Stingray light tank
|Place of origin||United States|
|Length||9.3 m (30 ft 6 in) with gun forward|
|Width||3 m (9 ft 10 in)|
|Height||2.7 m (8 ft 10 in)|
|Crew||4 (commander, driver, gunner, radio operator/loader)|
|Main armament||L7A3 105 mm rifled tank gun|
|Secondary armament||7.62 mm co-axial machine gun, 12.7 mm AA machine gun|
|Engine||Detroit Diesel Allison 8V-92TA 535 hp (399 kW), liquid cooled turbo charged 2 stroke V-8 diesel engine 550 hp (410 kW)|
|Suspension||Independent trailing arm torsion bar|
|Operational range||300 miles (480 km)|
It was originally developed as an entry for the U.S. Army’s Armored Gun System (AGS) competition in the 1980s., which called for a new light tank with the firepower of a main battle tank on an air-transportable chassis.The Stingray, sometimes known as the Commando Stingray, is a light tank produced by Textron Marine & Land Systems division (formerly Cadillac Gage). It was specifically designed to use as many existing components of other American armored fighting vehicles as possible to keep costs down.
It was exported for use by armed forces of Thailand, who remain the only user.
The Stingray has a 105 mm bore cannon. Its cruise speed is 44 mph (71 km/h). Maximum grade is 60%. The maximum vertical distance it can scale is 2.7 feet (82 cm). It can ford water up to 3.5 feet (107 cm). It is air transportable in a C-130 cargo aircraft. The original Stingray program was launched in 1983, with the first prototype vehicle ready in August 1984. As of 2004, the only country to have purchased the Stingray is Thailand, which ordered 106 tanks that were delivered between 1988-1990. The Stingray turret was also marketed separately for retrofit installation on the hull of the M41, M47 or M551 tank or on the V600 armored car.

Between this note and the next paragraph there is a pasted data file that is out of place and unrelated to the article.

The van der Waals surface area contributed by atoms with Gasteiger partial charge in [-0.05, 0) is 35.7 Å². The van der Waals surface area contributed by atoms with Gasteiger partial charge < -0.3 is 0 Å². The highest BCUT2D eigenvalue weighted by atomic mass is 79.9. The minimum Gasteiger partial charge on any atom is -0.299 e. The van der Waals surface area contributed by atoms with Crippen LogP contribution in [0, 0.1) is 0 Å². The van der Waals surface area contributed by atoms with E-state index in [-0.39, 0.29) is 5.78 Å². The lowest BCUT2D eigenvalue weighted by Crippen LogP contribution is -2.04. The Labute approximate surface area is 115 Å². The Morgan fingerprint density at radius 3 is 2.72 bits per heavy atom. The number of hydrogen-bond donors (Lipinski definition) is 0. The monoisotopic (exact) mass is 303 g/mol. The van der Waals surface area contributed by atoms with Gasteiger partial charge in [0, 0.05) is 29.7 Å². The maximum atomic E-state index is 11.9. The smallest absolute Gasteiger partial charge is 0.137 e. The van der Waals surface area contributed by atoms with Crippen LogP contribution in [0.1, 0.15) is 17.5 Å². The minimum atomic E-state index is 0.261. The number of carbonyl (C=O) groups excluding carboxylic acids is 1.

The Stingray II is an upgrade version of the Stingray, developed by Cadillac Gage as a private-venture armored fighting vehicle (AFV) for the export market. The light tank’s baseline armor, while thin, is adequate for a light cavalry, reconnaissance or light infantry fire support role; it protects its occupants from armor-piercing, heavy machine gun rounds up to 14.5 mm in size. Additional armor appliqué can be fitted to increase ballistic protection. Operational range is increased by about 25 miles (about 40 kilometers) if one assumes a travel speed of about 30 mph (48 km/h). In addition, the engine on the Stingray II has been upgraded to 410 kW (550 horsepower) at 2,300 rpm.
The Stingray’s main armament is a low recoil force (LRF) version of the British Royal Ordnance L7 105 mm rifled gun installed in a well-angled and electro-hydraulically powered turret having manual backup as is usually found on tanks, together with duplicate turret controls for the gunner and the commander, providing redundancy. Dimensions of the turret were deliberately designed to allow it to be refitted to M41 Walker Bulldog and M-551 Sheridan vehicles as an upgrade. The gun has optional stabilization in two axes, and eight rounds, with another 24 rounds stored in the hull. Complementing the main gun is a 7.62 mm co-axial machine gun with 2,400 rounds, as well as a 12.7 mm M2 Browning anti-aircraft machine gun with 1,100 rounds on the commander’s hatch. The Stingray II is fitted with 16 protective smoke grenade launch tubes, with 8 of them on each side. The optic system for the gunner is composed of a two-axis stabilized day/night thermal imaging system called ‘Hughes Hire,’ made by the company then known as Hughes Electronics, together with a laser rangefinder. For the commander, there is another optical system that has seven different periscopes, and there is also a repeater display for the same thermal image seen by the gunner.
The main improvements offered in the Stingray II are a more capable digital fire-control system, NBC equipment, enhanced mobility and superior target-engagement capabilities. The Stingray II also improves the armor to provide protection from 23 mm rounds.